Chandalar South residents raise flooding concerns
By MOLLY DAVIDSON / Staff Writer
PELHAM—The possibility of a new construction in Pelham’s Chandalar South neighborhood has recently raised flooding concerns among the area’s residents.
Residents of Chandalar South became aware of the situation several weeks ago when homeowners on Dalton Drive and Chandalar Lane noticed surveyors on an 11.82-acre property behind their homes.
The property on Dove Ridge has sat vacant, save for power lines, and the natural state of the land has protected the neighborhood’s homes from flooding. Trees, leaves and shrubbery slow and absorb rainwater runoff, safeguarding homes along Dalton Drive, longtime Chandalar South resident Claude Peacock explained.
The 11.82-acre parcel of land is currently zoned R-1, for a single-family home not a multi-family development, but residents fear any changes to the current state of the land could severely impact rainwater runoff and create flooding problems for the neighborhood.
“We don’t need another problem with flooding, we’ve had enough problems to that effect,” Peacock said, estimating more than 300 homes and families could be impacted if Dalton Drive were to flood and become impassable, as Dalton Drive is the only way “in or out of Chandalar” for many.
The Chandalar South community brought the situation to the attention of City Council during a May 19 work session and addressed it again during a May 29 Homeowners Association meeting with Mayor Gary Waters.
On May 28, Waters confirmed he had met with the owner of the 11.82-acre property to discuss the plans “to build a single family dwelling up there,” and during the May 29 meeting, he reassured Chandalar South residents the land would “never be subdivided.”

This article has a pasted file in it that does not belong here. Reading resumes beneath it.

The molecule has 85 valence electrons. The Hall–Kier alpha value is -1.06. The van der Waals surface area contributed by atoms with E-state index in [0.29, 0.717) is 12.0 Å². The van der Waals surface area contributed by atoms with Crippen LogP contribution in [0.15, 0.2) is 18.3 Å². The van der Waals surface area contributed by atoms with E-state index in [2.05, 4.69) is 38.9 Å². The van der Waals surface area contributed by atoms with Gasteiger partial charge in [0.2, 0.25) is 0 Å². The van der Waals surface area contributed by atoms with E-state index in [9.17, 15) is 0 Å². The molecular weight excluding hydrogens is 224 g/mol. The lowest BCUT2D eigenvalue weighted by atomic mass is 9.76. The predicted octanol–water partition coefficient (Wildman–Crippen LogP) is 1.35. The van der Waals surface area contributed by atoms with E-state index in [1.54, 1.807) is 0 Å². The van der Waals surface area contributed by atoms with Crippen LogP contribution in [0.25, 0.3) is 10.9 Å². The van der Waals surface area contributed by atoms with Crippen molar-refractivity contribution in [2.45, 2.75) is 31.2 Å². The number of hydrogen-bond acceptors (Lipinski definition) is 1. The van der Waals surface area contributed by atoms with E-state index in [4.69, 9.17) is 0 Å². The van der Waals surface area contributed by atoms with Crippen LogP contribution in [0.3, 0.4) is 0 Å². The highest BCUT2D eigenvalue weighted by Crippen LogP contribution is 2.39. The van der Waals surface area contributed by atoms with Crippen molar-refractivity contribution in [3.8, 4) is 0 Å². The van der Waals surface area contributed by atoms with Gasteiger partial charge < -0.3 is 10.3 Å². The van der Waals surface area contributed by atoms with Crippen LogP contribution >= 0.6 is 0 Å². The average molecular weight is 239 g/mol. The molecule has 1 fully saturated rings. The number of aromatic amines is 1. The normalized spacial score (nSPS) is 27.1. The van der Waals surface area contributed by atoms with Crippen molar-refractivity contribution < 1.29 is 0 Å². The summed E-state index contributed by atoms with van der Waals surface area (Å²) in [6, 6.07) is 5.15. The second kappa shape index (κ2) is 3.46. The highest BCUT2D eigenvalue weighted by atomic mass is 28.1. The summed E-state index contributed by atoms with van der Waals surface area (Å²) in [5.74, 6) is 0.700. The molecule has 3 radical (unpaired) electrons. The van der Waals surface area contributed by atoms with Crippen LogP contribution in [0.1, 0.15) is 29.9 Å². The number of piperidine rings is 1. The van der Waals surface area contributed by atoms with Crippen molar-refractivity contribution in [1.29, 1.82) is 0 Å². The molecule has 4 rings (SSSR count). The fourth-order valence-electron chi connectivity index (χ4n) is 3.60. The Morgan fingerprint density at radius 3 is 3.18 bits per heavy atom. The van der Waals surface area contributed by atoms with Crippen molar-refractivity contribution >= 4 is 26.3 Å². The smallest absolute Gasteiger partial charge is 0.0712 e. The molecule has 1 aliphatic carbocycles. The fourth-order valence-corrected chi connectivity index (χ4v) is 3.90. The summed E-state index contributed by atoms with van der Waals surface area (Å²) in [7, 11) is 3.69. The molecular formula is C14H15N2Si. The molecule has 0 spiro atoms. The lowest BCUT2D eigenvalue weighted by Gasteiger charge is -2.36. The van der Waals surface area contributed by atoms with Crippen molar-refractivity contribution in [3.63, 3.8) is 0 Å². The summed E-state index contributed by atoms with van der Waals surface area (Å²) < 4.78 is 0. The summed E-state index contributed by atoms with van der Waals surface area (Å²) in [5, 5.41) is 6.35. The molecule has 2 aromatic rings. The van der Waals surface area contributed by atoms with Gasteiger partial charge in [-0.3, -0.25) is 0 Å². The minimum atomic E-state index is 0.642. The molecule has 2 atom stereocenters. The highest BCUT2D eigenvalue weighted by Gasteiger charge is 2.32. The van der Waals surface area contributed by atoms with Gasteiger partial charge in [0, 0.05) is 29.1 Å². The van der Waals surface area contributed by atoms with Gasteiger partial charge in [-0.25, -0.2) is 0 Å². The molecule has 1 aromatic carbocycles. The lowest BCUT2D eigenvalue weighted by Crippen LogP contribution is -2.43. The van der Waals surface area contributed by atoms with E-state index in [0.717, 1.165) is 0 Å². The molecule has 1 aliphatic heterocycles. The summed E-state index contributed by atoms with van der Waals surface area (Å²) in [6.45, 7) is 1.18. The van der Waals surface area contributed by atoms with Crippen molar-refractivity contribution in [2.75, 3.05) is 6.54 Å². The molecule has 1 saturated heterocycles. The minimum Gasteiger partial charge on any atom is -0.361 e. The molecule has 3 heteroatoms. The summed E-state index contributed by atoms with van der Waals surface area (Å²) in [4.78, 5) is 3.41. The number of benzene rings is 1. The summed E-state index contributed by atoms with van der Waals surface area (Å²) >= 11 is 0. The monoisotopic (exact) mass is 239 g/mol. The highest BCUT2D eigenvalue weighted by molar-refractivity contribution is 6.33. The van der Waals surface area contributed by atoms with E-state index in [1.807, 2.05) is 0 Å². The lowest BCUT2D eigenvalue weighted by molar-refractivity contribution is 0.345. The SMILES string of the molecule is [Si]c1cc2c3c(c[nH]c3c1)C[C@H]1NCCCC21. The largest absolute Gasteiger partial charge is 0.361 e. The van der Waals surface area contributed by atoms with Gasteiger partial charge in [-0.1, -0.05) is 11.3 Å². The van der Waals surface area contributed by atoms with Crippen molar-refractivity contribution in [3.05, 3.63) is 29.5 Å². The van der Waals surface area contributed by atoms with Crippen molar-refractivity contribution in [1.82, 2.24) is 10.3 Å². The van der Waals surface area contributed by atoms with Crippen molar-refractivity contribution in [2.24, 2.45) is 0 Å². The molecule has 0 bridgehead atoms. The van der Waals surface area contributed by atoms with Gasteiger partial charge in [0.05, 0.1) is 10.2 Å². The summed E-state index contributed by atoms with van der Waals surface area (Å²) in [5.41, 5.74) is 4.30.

“This is a very controversial issue,” Waters said. “I’m concerned about safeguarding your way of life and the things that are near and dear to you.”
But Waters also expressed the need to balance the rights of the current homeowners with the potential homebuilder’s “rights as a property owner.”
Waters explained in order for the potential homebuilder to receive a building permit, he must first meet four criteria. He must present proof of ownership of the 11.82-acre property, a letter of permission to build from Alabama Power, two stamped architectural plans and an engineer’s drainage plan for the property.
“The drainage plan will have to show the property can contain its own storm water runoff without infringing on other’s (properties),” Waters said.
During a May 28 phone interview, Waters noted plans show access to the home from a driveway off of Chandalar Lane, not Dalton Drive, which could serve as a “water bar,” and potentially help to slow down water runoff.
“I beg your patience until he shows up an meets the four criteria,” Waters said. “(These plans) are very cursory, very primitive.”